Roky Erickson was a Texas-born rock ’n’ roll howler best known for his early years with The 13th Floor Elevators, whose lysergic reverb-soaked hit “You’re Gonna Miss Me” was written by Roky at the tender age of 15 and would endure as his highest charting song and the definitive composition of his career. The 13th Floor Elevators are credited as the first Psychedelic Rock group and their first two albums, The Psychedelic Sounds of the 13th Floor Elevators & Easter Everywhere are the most notable. The Elevators LSD-steeped sound rippled across Texas west to San Francisco and clearly influenced the sonic palette of a number of bands that went on to enjoy larger commercial success, the heavyweight of the bunch being boogie behemoths & fellow Texas natives ZZ Top. Guitar hero Billy Gibbons first found his footing on the Texas club circuit with his band The Moving Sidewalks (an obvious nod to the Elevators, as Gibbons himself freely admits) who later toured as the opening act for Hendrix before going on to form ZZ Top. Even Janis Joplin considered contributing her soulful blues-tinged vocals to the 13th Floor Elevators before deciding to head to San Francisco instead. Continue reading here…

Sarah Jane, Gorilla

Album: Gorilla
Artist: Gorilla

Originally, I was going to talk about another artist’s album but unfortunately as RSD got cancelled as well as our European tour, I have chosen the first Gorilla album Maximum Riff Mania. This album was recorded in 2000 exactly 20 years ago, so this makes this a special year for Gorilla as it’s the 20th anniversary of this debut album. Gorilla have put together an ace Coloured Vinyl limited edition reissue, with CD, poster, photos and sticker inserts (limited to 300 copies). It reminds me of very happy times! We recorded the album at Toe-rag studios, back when it was pretty much the only totally analogue studio around and practically no one was really releasing vinyl, and it was all about the CD. We recorded and tracked our set live at the time, including most of the vocals straight from the studio floor. I was using my Rickenbacker 4001 through my trusty gig rig, a seventies Orange OR120 head, and  a Celestion Greenbacks loaded Orange 4×12. The straight-to-tape warmth of the sound, and our super tight performances still make me really proud, considering we’d only been together for a year or so! We didn’t compromise on anything it was influenced by all music that Gorilla loved and not led by any trends that were happening in the year 2000. Maximum Riff Mania “fuck the safety net” rock’n’roll!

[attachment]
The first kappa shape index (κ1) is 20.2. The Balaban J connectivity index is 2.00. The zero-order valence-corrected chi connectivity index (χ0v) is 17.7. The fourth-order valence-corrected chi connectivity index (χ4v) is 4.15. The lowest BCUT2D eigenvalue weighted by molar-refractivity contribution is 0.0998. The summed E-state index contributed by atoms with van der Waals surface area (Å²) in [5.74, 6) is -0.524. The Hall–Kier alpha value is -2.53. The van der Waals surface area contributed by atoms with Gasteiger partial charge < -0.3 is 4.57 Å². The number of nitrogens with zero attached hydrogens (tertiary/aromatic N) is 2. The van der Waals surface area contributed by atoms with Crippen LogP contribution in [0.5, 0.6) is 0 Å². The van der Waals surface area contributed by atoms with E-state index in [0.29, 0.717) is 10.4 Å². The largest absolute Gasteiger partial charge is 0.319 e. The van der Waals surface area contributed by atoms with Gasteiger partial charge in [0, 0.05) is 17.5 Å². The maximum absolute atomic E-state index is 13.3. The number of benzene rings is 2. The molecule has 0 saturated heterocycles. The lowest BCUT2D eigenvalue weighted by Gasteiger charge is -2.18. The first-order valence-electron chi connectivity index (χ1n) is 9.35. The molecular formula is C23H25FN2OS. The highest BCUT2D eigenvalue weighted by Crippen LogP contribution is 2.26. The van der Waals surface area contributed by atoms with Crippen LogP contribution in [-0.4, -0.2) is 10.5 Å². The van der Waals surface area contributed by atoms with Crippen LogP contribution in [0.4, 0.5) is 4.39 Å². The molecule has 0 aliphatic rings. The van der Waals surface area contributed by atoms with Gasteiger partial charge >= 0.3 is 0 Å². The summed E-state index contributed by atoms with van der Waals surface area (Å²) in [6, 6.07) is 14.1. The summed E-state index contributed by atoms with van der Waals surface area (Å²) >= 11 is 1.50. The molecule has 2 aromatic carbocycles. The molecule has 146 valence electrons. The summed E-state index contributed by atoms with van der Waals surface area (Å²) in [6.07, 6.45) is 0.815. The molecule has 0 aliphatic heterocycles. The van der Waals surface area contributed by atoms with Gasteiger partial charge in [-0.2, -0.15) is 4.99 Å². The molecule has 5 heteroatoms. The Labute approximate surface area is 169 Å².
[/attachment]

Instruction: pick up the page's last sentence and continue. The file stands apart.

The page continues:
“A power trio in the time honoured tradition of blue cheer and cream, Gorilla recorded the ten track album at London’s analogue friendly Toe Rag Studios. Superbly led by Guitarist/Singer John Redfern, the threesome bridge the gap between old school riff rock and the more recent genre practitioners with dexterity. While the thunderous Coxsackie recalls The Stooges, circa fun house, a potent combination of poppy melody and grungy sounds ensures that She’s Got A Car isn’t far removed from peak period Nirvana. Although clearly boasting enough knowledge of metal history to keep the retro rockers happy, the first Gorilla album suggests they also have the armoury to impact on the immediate future.”